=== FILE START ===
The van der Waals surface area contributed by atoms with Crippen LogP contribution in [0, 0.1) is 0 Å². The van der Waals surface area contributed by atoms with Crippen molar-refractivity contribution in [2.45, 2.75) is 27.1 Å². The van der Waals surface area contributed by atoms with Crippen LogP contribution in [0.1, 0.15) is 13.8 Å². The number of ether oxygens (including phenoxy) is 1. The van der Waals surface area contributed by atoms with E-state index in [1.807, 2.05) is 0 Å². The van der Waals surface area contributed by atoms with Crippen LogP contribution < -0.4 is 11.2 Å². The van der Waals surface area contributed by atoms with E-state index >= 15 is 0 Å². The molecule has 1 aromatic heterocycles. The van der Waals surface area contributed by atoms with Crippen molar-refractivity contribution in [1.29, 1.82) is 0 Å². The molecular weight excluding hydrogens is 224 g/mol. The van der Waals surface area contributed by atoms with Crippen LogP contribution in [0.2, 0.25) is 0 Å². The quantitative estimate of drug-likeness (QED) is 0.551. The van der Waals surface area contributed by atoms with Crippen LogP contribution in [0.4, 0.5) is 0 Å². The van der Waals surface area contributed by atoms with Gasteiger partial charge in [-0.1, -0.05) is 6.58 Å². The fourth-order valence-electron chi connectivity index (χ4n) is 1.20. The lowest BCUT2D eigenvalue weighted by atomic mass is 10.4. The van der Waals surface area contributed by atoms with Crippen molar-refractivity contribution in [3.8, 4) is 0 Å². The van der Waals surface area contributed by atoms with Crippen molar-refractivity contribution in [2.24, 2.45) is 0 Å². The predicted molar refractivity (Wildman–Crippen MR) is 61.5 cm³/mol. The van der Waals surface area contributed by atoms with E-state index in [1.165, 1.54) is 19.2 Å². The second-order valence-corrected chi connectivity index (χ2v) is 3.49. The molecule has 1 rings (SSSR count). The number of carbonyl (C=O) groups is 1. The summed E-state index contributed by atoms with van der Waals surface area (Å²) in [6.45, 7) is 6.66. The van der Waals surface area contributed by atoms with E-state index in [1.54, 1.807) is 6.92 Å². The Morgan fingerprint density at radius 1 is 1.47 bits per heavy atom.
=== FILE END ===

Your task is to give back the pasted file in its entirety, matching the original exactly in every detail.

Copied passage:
The van der Waals surface area contributed by atoms with Crippen LogP contribution in [0, 0.1) is 0 Å². The van der Waals surface area contributed by atoms with Crippen molar-refractivity contribution in [2.45, 2.75) is 27.1 Å². The van der Waals surface area contributed by atoms with Crippen LogP contribution in [0.1, 0.15) is 13.8 Å². The number of ether oxygens (including phenoxy) is 1. The van der Waals surface area contributed by atoms with E-state index in [1.807, 2.05) is 0 Å². The van der Waals surface area contributed by atoms with Crippen LogP contribution < -0.4 is 11.2 Å². The van der Waals surface area contributed by atoms with E-state index >= 15 is 0 Å². The molecule has 1 aromatic heterocycles. The van der Waals surface area contributed by atoms with Crippen molar-refractivity contribution in [1.29, 1.82) is 0 Å². The molecular weight excluding hydrogens is 224 g/mol. The van der Waals surface area contributed by atoms with Crippen LogP contribution in [0.2, 0.25) is 0 Å². The quantitative estimate of drug-likeness (QED) is 0.551. The van der Waals surface area contributed by atoms with Crippen LogP contribution in [0.4, 0.5) is 0 Å². The van der Waals surface area contributed by atoms with Gasteiger partial charge in [-0.1, -0.05) is 6.58 Å². The fourth-order valence-electron chi connectivity index (χ4n) is 1.20. The lowest BCUT2D eigenvalue weighted by atomic mass is 10.4. The van der Waals surface area contributed by atoms with Crippen molar-refractivity contribution in [3.8, 4) is 0 Å². The van der Waals surface area contributed by atoms with Crippen molar-refractivity contribution in [2.24, 2.45) is 0 Å². The predicted molar refractivity (Wildman–Crippen MR) is 61.5 cm³/mol. The van der Waals surface area contributed by atoms with E-state index in [1.165, 1.54) is 19.2 Å². The second-order valence-corrected chi connectivity index (χ2v) is 3.49. The molecule has 1 rings (SSSR count). The number of carbonyl (C=O) groups is 1. The summed E-state index contributed by atoms with van der Waals surface area (Å²) in [6.45, 7) is 6.66. The van der Waals surface area contributed by atoms with E-state index in [1.54, 1.807) is 6.92 Å². The Morgan fingerprint density at radius 1 is 1.47 bits per heavy atom.